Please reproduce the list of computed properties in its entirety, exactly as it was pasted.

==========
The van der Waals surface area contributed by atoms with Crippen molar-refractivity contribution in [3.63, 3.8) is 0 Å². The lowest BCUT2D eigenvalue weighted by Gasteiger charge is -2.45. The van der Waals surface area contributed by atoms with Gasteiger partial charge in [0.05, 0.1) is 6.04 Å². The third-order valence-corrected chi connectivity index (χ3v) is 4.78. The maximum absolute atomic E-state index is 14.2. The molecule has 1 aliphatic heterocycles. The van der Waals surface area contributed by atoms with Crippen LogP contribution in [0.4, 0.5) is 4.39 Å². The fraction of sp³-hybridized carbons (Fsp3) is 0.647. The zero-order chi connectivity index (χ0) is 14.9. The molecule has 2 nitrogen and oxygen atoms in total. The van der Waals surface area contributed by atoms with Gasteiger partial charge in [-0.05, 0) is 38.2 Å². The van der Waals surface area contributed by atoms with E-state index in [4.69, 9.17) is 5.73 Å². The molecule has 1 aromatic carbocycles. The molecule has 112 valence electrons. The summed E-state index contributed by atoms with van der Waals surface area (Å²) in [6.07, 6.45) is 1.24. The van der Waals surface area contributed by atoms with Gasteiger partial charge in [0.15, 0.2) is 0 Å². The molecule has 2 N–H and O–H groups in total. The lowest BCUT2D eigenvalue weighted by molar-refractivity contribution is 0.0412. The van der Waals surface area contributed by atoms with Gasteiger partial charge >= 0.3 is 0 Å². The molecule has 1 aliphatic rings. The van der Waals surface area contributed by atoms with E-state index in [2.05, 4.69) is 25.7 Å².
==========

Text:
The van der Waals surface area contributed by atoms with Crippen molar-refractivity contribution in [3.63, 3.8) is 0 Å². The lowest BCUT2D eigenvalue weighted by Gasteiger charge is -2.45. The van der Waals surface area contributed by atoms with Gasteiger partial charge in [0.05, 0.1) is 6.04 Å². The third-order valence-corrected chi connectivity index (χ3v) is 4.78. The maximum absolute atomic E-state index is 14.2. The molecule has 1 aliphatic heterocycles. The van der Waals surface area contributed by atoms with Crippen LogP contribution in [0.4, 0.5) is 4.39 Å². The fraction of sp³-hybridized carbons (Fsp3) is 0.647. The zero-order chi connectivity index (χ0) is 14.9. The molecule has 2 nitrogen and oxygen atoms in total. The van der Waals surface area contributed by atoms with Gasteiger partial charge in [-0.05, 0) is 38.2 Å². The van der Waals surface area contributed by atoms with E-state index in [4.69, 9.17) is 5.73 Å². The molecule has 1 aromatic carbocycles. The molecule has 112 valence electrons. The summed E-state index contributed by atoms with van der Waals surface area (Å²) in [6.07, 6.45) is 1.24. The van der Waals surface area contributed by atoms with Gasteiger partial charge in [0.15, 0.2) is 0 Å². The molecule has 2 N–H and O–H groups in total. The lowest BCUT2D eigenvalue weighted by molar-refractivity contribution is 0.0412. The van der Waals surface area contributed by atoms with Gasteiger partial charge >= 0.3 is 0 Å². The molecule has 1 aliphatic rings. The van der Waals surface area contributed by atoms with E-state index in [2.05, 4.69) is 25.7 Å².